The Ring Shout
The Ring Shout
The Ring Shout has its origins in a dance form indigenous to much of Central and West Africa, in which the dancers move in a counterclockwise circle. "Wherever in Africa the counterclockwise dance ceremony was performed," Sterling Stuckey wrote, "the dancing and singing were directed to the ancestors and gods, the tempo and revolution of the circle quickening during the course of the movement" (Stuckey 1987, p. 12). In some cases leaping was associated with the dance, and this was sometimes true of the North American variant as well.
The ring shout as practiced by slaves was a religious activity, with Christianity augmenting the African elements. Participants moved in a circle, providing rhythm by clapping hands and patting feet. One individual would set the tempo by singing, and his lines are answered in call-and-response fashion. In some cases, another individual rhythmically beat the (usually wooden) floor with a broomstick or other piece of wood. The dancers achieved a sense of euphoria.
One white witness to a Civil War-era ring shout described it thus:
The "shout" is a peculiar service in which a dozen or twenty jog slowly round a circle behind each other with a peculiar shuffle of the feet and shake of arms, keeping time to a droning chant and hand-clapping maintained by bystanders. As the exercise continues, the excitement increases, occasionally becomes hysterical. Some religious meaning is attributed to it (Stuckey 1987, p. 85).
The fact that white observers would call the ring shout hysterical and vaguely note that some religious meaning is attributed to it may help explain why the shout was rarely performed in front of outsiders. In fact, ring shouts were often performed, semi-secretly, after regular religious services had been conducted (especially in denominations where dancing was frowned on).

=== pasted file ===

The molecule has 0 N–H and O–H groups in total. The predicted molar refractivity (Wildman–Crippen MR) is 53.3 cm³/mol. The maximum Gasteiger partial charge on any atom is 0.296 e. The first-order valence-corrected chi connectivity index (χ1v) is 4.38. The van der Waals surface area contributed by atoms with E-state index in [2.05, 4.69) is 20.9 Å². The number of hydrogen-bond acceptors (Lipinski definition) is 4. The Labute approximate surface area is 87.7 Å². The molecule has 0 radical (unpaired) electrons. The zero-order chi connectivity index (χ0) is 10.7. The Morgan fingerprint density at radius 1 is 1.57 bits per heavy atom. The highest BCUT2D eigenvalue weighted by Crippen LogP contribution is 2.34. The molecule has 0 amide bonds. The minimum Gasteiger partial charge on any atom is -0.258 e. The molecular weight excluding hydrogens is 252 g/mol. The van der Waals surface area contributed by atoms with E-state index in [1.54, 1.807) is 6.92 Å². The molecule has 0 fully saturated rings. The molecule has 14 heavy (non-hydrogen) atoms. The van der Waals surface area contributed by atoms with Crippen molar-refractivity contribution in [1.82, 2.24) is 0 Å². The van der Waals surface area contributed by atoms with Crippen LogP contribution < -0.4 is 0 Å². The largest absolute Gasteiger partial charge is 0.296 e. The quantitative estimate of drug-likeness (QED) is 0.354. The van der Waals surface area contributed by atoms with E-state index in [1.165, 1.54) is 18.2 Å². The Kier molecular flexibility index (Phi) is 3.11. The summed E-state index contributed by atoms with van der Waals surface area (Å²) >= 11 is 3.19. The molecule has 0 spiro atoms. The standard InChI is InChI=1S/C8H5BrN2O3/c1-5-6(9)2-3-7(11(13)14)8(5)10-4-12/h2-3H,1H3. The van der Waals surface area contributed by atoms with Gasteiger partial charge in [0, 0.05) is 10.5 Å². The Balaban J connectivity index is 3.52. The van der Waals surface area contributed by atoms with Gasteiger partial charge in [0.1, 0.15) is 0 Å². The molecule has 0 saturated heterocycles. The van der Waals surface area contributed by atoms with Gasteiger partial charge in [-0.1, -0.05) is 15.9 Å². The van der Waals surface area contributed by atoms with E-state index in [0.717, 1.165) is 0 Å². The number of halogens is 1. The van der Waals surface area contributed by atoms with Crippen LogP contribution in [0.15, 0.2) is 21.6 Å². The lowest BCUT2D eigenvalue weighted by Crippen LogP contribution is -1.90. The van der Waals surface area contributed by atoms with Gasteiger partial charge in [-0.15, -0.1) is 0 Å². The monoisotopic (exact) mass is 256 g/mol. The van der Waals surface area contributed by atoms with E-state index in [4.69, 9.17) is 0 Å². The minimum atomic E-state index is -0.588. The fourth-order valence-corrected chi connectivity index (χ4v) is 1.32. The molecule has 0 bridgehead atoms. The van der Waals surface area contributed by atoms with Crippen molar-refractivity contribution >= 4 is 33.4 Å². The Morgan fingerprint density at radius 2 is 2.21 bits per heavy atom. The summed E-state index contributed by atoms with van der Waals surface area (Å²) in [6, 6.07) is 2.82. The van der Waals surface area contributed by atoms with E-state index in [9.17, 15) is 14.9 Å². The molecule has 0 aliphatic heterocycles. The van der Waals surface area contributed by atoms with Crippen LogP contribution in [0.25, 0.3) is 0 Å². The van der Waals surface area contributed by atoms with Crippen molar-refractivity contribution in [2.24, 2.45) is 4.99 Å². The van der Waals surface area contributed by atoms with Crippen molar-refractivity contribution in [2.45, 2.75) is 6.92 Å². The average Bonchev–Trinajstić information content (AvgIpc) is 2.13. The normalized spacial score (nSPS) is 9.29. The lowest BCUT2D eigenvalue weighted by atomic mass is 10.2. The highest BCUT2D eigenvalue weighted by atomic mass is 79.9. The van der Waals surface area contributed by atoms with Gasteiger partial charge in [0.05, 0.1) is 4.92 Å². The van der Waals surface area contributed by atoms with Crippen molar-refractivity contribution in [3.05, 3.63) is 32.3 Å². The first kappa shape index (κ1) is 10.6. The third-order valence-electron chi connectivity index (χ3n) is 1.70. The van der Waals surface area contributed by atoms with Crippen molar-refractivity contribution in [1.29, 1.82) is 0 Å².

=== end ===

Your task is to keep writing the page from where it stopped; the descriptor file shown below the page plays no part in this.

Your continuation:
All over the camp the lights glimmer in the tents, and as I sit at my desk in the open doorway, there come mingled sounds of stir and glee. Boys laugh and shout,—a feeble flute stirs somewhere in some tent, not an officer's,—drums throb far away in another … and from a neighboring cook-fire comes the monotonous sound of that strange festival, half pow-wow, half prayer-meeting, which they know only as "shout." These huts are usually enclosed in a little booth, made neatly of palmleaves and covered in at top, a regular African hut … This hut is now crammed with men, singing at the top of their voices, in one of their quaint, monotonous, endless, negro-Methodist chants, with obscure syllables recurring constantly, and slight variations interwoven, all accompanied with a regular drumming of the feet and clapping of the hands, like castanets … Then the excitement spreads: inside and outside the enclosure men begin to quiver and dance, others join, a circle forms … some "heel and toe" tumultuously … others whirl, others caper sideways … and still the ceaseless drumming and clapping, in perfect cadence, goes steadily on (Higginson 1870, pp. 17-18).
Calling it "an essential ritual of enslaved Africans," historian Jonathan David notes the ring shout's role in "validating a group solidarity in the face of enormous oppression" (David 1999, p. 565). Samuel A. Floyd Jr. asserts that all forms of African American music and performance, and culture in general, are present in the ring shout—especially in call-response, "this master trope, this musical trope of tropes" that makes essential the conversational and performative elements of black culture (Floyd 1991, pp. 53 and 61).
David, Jonathan. "Shout Because You're Free (review)." The Journal of American Folklore 112, no. 446 (1999): 565-567.
Floyd, Samuel A., Jr. "Ring Shout! Literary Studies, Historical Studies, and Black Music Inquiry." Black Music Research Journal 11, no. 2 (1991): 49-70.
Higginson, Thomas Wentworth. Army Life in a Black Regiment. Boston: Osgood & Co., 1870.
Rosenbaum, Art. Shout Because You're Free: The African American Ring Shout Tradition in Coastal Georgia. Athens: University of Georgia Press, 1998.
Troy D. Smith